President Buhari Rules Out Pardon For IPOB Leader, Nnamdi Kanu
President Muhammadu Buhari has ruled out the option of pardoning the leader of the proscribed Indigenous People of Biafra (IPOB), Nnamdi Kanu.
In an exclusive Chat with Channels Television President Buhari said “Nigerians know that I don’t interfere with the judiciary, Let him be listened to. For those who are saying that we should release him, no we cannot release him.
“There is a possibility of political solution; if people behave themselves, all well and good, but you can’t go to a foreign country and keep on sending incorrect economic and security problem against your country and thinking that you will never have to account for what you have been doing. Let him account for what he has been doing.”
“Kanu’s case is with the judiciary, but what I wonder is when Kanu was safely in Europe abusing this administration and mentioning too many things, I never thought really he wants to voluntarily come and defend himself on the accusations.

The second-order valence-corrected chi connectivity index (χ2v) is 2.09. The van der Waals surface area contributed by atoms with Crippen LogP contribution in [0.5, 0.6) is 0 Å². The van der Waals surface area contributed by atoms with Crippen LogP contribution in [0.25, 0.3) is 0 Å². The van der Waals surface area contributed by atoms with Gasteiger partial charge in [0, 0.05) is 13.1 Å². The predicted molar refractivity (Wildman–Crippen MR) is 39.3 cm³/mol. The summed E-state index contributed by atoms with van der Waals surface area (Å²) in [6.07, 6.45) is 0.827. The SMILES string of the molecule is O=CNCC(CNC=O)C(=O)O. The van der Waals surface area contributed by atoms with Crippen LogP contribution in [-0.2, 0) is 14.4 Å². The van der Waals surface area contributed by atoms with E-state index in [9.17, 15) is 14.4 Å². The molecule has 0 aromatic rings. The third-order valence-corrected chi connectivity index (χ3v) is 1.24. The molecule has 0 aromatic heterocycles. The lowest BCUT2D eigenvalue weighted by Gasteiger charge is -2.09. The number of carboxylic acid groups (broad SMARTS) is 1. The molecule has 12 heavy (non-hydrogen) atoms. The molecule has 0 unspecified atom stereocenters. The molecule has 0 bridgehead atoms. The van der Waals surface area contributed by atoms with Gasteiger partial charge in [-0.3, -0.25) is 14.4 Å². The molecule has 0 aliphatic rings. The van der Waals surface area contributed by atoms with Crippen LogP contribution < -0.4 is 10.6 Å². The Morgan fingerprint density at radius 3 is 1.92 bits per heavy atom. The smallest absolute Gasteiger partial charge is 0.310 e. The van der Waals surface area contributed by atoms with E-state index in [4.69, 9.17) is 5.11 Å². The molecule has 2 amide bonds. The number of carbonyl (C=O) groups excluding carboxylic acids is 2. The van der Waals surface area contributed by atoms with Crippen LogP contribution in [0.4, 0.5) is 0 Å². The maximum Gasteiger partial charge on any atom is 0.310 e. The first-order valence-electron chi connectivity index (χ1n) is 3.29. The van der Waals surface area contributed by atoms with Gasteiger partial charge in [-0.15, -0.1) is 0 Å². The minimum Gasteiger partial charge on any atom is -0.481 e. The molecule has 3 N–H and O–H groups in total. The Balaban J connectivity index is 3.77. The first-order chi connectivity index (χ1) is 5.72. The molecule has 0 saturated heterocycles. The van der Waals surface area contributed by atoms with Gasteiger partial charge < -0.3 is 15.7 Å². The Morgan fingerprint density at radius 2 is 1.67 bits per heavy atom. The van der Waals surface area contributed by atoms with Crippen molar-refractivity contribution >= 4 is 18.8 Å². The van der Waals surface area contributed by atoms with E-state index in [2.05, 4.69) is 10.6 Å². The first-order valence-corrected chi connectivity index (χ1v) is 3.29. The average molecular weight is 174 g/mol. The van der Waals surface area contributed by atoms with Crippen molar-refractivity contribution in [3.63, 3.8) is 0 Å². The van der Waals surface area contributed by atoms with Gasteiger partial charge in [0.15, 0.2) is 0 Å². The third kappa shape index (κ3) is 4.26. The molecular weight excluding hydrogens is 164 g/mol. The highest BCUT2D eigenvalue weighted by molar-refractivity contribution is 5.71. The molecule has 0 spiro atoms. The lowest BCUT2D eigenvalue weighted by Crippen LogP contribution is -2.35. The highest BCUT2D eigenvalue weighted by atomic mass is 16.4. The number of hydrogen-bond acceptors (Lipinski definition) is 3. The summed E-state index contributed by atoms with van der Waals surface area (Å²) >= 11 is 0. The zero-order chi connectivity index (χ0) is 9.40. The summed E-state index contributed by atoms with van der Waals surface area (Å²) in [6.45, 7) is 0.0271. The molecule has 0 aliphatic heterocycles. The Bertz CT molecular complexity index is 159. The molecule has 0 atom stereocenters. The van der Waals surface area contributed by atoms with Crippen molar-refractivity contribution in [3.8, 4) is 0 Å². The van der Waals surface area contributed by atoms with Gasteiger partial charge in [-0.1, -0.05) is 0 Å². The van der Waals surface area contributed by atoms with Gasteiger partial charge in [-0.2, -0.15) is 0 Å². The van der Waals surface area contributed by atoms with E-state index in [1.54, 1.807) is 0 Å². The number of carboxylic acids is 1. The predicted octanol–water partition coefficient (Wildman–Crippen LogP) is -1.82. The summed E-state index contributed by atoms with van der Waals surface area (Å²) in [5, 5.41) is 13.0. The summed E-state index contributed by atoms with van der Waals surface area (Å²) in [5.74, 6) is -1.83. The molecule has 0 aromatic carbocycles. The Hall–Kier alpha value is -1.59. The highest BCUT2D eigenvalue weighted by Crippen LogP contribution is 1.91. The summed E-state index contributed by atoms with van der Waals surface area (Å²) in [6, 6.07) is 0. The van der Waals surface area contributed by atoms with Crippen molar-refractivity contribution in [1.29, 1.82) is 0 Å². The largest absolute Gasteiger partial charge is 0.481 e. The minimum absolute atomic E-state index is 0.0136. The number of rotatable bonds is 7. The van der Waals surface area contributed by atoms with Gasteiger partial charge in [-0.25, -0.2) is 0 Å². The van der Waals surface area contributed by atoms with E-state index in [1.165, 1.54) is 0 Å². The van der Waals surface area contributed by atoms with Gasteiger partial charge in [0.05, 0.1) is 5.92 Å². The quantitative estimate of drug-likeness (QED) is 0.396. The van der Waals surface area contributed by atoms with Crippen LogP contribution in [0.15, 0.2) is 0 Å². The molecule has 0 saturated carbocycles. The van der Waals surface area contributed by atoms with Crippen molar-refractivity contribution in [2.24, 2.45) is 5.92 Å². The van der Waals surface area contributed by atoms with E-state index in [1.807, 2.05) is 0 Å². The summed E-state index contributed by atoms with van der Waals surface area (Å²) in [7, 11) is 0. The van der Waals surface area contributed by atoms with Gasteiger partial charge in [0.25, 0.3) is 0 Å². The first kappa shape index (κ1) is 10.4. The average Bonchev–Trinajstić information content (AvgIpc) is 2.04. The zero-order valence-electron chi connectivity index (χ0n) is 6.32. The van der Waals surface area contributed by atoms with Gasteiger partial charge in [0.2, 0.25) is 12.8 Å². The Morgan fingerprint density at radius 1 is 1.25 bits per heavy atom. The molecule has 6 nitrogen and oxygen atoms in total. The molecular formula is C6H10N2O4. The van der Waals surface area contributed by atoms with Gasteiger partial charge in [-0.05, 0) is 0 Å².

“So, we are giving him an opportunity to defend himself in our system, not to be abusing us from Europe as if he was not a Nigerian. Let him come here to us and then criticize us here.”
He said “For Nigerians to be fair with this administration is to try and find out from the time we won the election in 2015 till now, in the three promises we made – improving security, improving the economy, and trying to fight corruption; securing the country in the North East, if you ask anybody from Borno State, from Yobe State, from Adamawa State, there are a number of local governments – about 18 – that were in the hands of Boko Haram, no local government now is strictly in the hands of Boko Haram or ISWAP. So, in that respect, we have done something,” President Buhari asserted.
“In the economy, don’t forget and I challenge so many people to go and check with the central bank or NNPC. The production from 1999 to 2014 was 2.1 million barrels per day. When we came, somehow the militants were unleashed in the South South.
“Production went down to half a million barrels per day, and coincidentally, the price again collapsed to about $37 per barrel. But look at what we did within the time frame and the resources available to us relative to the government we inherited.”
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